When folks ask me about the goals I have as the U.S. Congress’s “Foremost Custer Living Historian,” I tell them that, in addition to reading the literature he had in his personal library, I want to visit all the sites Custer saw in his lifetime.
Jeff Barnes’s 230-page book The Great Plains Guide to Custer has taken me a little closer to what Barnes describes as “a place among those who know the stories or are learning them and now want to see and enjoy the land that Custer walked.”
That journey begins in Louisiana and quickly and chronologically moves Custer into the West, starting with his arrival in Texas. Enhanced with period photographs and current-day descriptions of more than 65 historical forts and sites attributed to the general, the book gets better with Barnes’s helpful hints and instructions on how to get access to active army posts and the days to avoid sites when they are being used as correctional facilities.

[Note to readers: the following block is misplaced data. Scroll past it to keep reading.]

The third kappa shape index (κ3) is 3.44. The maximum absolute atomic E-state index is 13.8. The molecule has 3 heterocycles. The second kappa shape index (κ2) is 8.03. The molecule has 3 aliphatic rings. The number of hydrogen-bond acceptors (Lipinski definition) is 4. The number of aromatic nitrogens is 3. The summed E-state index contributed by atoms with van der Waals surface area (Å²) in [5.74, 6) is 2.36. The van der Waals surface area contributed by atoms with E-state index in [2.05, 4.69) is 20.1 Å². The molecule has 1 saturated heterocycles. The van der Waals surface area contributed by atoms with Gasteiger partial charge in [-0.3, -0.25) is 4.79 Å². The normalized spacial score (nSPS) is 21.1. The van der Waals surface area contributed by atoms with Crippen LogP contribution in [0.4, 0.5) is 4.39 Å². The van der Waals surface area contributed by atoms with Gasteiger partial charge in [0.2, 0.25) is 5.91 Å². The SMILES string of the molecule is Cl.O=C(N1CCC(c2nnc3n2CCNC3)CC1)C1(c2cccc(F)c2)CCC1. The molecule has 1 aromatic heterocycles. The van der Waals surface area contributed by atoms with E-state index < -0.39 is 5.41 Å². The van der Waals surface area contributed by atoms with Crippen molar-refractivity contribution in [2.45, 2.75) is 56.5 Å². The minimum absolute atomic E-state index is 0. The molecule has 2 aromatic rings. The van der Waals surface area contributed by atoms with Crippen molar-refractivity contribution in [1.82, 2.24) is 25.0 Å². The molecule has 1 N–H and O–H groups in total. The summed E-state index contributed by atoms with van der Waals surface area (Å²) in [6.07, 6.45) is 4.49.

Barnes allows us to experience the simplistic life Libbie described as home on Big Creek. We feel the chill of the wintery Washita, the high altitude of the Black Hills, and we celebrate the Grand Duke taking a buffalo before the West was gone.
Barnes easily ranks alongside those Custer experts he acknowledges in the book. For me, his guide is particularly rewarding because the sites are all specific
For those content to just watch They Died with Their Boots On, this may not be the book for you. But for anyone driving out to the Little Big Horn (one of three re-enactments are described in the book), there can be no better companion on the seat beside you.